A Tongue Operated Human Machine Interface

For interfacing with machines, most of us use our hands and fingers. When you don’t have use of your hands (permanently or temporarily), there are limited alternatives. [Dorothee Clasen] has added one more option, [In]Brace, which is basically a small slide switch that you can operate with your tongue.

[In]Brace consists of a custom moulded retainer for the roof of your mouth, on which is a small ball with an embedded magnet, that slides long wire tracks. Above the track is a set of three magnetic sensors, that can detect the position of the ball. On the prototype, a wire from the three sensors run out of the corner of the users mouth, to a wireless microcontroller (Which looks to us like a ESP8266) hooked behind the user’s ear. In a final product, it would obviously be preferable if everything were sealed in the retainer. We think there is even more potential if one of the many 3-axis hall effect sensors are used, with a small joystick of rolling ball. The device could be used by disabled persons, for physical therapy, or just for cases where a person’s hands are otherwise occupied. [Dorothy] created a simple demonstration, where she plays Pong, or Tong in this case, using only the [In]Brace. Hygiene and making sure that it doesn’t somehow become a choke hazard will be very important if this ever became a product, but we think there is some potential.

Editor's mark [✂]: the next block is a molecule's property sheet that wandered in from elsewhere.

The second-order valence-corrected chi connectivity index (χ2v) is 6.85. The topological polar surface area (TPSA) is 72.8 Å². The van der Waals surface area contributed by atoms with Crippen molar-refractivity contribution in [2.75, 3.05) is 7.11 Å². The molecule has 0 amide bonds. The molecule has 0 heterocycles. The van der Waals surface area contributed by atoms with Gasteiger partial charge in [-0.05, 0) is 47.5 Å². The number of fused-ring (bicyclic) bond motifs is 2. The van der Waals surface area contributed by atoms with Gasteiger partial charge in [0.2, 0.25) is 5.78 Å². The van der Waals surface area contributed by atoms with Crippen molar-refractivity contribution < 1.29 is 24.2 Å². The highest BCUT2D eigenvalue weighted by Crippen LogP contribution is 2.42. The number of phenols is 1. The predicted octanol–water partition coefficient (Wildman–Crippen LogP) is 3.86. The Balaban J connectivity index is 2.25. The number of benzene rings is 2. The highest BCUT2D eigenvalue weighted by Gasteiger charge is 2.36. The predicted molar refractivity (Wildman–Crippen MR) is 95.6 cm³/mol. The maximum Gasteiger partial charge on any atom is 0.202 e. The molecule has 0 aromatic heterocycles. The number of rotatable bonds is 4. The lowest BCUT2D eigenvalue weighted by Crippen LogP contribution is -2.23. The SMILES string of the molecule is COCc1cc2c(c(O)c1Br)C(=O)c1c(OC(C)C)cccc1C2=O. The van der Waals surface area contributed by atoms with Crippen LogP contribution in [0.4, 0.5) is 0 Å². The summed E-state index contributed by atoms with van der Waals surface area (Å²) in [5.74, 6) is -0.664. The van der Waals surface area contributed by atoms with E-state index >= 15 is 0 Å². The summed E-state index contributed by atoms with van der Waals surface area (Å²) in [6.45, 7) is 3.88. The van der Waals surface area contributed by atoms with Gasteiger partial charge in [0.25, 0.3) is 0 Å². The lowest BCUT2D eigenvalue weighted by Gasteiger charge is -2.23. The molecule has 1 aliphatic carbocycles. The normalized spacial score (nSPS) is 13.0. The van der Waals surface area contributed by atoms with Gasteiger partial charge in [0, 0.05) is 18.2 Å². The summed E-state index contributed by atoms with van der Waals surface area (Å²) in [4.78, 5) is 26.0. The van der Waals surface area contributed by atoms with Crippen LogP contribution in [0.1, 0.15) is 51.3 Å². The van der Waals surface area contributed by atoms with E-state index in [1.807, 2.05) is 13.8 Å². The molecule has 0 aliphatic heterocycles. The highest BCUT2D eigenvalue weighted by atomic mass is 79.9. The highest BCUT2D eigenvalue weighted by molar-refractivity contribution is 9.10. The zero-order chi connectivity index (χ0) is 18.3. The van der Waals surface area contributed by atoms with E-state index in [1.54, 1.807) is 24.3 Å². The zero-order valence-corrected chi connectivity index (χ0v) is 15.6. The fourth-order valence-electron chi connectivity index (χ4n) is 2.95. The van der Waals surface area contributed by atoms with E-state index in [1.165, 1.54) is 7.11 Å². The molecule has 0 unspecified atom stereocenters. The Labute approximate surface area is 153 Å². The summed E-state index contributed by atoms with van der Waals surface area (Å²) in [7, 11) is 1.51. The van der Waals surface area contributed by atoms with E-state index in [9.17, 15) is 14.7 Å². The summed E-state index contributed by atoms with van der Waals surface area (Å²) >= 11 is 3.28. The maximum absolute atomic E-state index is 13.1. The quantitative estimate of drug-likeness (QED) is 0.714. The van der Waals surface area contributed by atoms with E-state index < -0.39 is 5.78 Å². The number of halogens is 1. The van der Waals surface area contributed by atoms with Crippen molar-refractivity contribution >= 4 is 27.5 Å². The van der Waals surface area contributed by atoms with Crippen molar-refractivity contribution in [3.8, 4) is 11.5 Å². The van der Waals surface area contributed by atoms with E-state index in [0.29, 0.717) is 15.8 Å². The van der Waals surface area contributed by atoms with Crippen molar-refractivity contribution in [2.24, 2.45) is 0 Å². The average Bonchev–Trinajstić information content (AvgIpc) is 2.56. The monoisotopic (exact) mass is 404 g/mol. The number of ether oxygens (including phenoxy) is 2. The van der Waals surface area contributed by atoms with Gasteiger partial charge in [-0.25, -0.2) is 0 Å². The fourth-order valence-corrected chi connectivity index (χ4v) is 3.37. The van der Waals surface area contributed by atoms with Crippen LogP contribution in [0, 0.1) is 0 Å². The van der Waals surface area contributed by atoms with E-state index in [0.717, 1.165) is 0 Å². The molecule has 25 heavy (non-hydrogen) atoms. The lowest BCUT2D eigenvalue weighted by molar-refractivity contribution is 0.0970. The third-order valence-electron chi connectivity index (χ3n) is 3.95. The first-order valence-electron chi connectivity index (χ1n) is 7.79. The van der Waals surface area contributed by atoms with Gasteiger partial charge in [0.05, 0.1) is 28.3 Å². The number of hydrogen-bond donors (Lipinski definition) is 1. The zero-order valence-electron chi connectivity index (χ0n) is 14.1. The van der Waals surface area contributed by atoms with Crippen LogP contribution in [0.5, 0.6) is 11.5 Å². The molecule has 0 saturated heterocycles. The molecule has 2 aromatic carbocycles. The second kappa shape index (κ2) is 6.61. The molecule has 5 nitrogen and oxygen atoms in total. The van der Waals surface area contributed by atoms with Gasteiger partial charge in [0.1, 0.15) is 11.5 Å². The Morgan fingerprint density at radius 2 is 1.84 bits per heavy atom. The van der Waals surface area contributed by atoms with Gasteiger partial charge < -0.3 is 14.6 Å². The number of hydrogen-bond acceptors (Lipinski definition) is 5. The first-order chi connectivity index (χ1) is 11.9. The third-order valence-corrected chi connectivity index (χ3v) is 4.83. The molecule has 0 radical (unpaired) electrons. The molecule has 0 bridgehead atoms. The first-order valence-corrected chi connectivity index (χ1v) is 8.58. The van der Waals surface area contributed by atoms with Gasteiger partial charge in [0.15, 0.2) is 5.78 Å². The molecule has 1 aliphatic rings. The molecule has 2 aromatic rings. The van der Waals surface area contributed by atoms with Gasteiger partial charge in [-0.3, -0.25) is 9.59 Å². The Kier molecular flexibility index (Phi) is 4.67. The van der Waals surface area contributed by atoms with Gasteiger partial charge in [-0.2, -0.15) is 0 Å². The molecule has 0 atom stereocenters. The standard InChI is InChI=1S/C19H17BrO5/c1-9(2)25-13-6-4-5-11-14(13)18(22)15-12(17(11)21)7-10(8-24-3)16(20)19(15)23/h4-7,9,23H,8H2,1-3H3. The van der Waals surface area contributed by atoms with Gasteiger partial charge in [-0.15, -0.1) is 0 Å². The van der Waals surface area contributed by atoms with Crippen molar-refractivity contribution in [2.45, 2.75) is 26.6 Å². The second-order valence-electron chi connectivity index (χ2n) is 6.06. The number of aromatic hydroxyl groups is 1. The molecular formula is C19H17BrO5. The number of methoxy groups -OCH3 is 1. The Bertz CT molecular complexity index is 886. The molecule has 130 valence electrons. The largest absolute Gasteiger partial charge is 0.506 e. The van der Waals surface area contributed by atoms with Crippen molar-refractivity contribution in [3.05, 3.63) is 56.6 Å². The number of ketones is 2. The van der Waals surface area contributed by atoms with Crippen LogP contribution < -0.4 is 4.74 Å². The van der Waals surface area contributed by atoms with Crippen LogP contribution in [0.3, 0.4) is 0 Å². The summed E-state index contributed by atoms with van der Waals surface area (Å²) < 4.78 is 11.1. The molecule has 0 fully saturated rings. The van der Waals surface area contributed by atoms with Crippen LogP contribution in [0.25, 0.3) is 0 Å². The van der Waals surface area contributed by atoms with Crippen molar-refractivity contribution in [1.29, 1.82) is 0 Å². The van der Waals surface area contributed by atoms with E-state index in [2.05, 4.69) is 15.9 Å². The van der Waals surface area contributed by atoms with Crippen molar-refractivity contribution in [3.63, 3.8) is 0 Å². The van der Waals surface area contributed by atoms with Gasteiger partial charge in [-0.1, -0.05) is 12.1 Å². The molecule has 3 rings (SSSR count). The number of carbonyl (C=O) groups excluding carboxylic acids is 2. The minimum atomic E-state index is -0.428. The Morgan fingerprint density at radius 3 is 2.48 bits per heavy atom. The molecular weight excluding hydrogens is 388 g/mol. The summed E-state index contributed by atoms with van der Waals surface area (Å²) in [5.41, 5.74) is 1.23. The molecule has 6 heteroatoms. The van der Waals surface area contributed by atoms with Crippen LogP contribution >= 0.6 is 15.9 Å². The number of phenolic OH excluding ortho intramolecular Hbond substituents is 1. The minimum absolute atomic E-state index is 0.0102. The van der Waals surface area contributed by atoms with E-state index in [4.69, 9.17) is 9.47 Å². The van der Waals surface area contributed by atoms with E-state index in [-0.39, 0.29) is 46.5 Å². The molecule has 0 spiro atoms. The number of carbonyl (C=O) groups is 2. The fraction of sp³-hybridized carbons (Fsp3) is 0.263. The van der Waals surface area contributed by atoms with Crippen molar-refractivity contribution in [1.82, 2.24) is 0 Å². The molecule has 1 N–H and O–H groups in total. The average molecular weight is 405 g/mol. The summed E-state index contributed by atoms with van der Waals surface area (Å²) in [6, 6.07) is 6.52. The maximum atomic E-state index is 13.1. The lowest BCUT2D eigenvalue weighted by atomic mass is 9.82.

[Kristina Panos] did a very interesting deep dive into the tongue as an HMI device a while ago, so this isn’t a new idea, but the actual implementations differ quite a lot. Apparently it’s also possible to use your ear muscles as an interface!

Thanks for the tip [Itay]!

10 thoughts on “A Tongue Operated Human Machine Interface

  1. >I wonder if tounge movements can be sensed electrically with EMG pads around your face, to avoid the annoyance of having something in your mouth?

    Neck, not face.

    Put your hand where your neck meets your jaw and move your tongue around.

  2. the magnetometers in todays telephonic devices are so sensitive, the only thing that needs to be in your mouth is the magnet. Looking at the X,Y,Z data, you can easily determine the orientation of a NdFeB magnet from a significant distance. I want to (but will likely just think about it like i have occasionally for the past decade) develop an app that allows one to use a magnet as a non-contact, batteryless H.I.D. that would have certain advantages over the conventional digitizer, such as working with wet fingers, working from 6 feet away, and just working at all, in the event of a well placed screen fracture. Multiple magnets, packed in something like dice or retro mouse balls, could be ‘keyed’ by polarity/orientation to help the device identify individual H.I.D’s. using your phone could even be as simple as tilting a ring on your finger like a ‘TrackPoint’ joystick and tapping it to click.

  3. Don’t really see the benefit to already commercial aviable products like https://tks-technology.dk/de/products/ disabled people can already get
    One has still to put a magnetic “piercing” in the mouth – which can be swallowed or will not stick to the tongue.
    EMG (look at google scholar for tanja Schultz and EMG) or inEar is in my opinion the way to go. Even with the inEar devices one can detect tongue movement and gestures.

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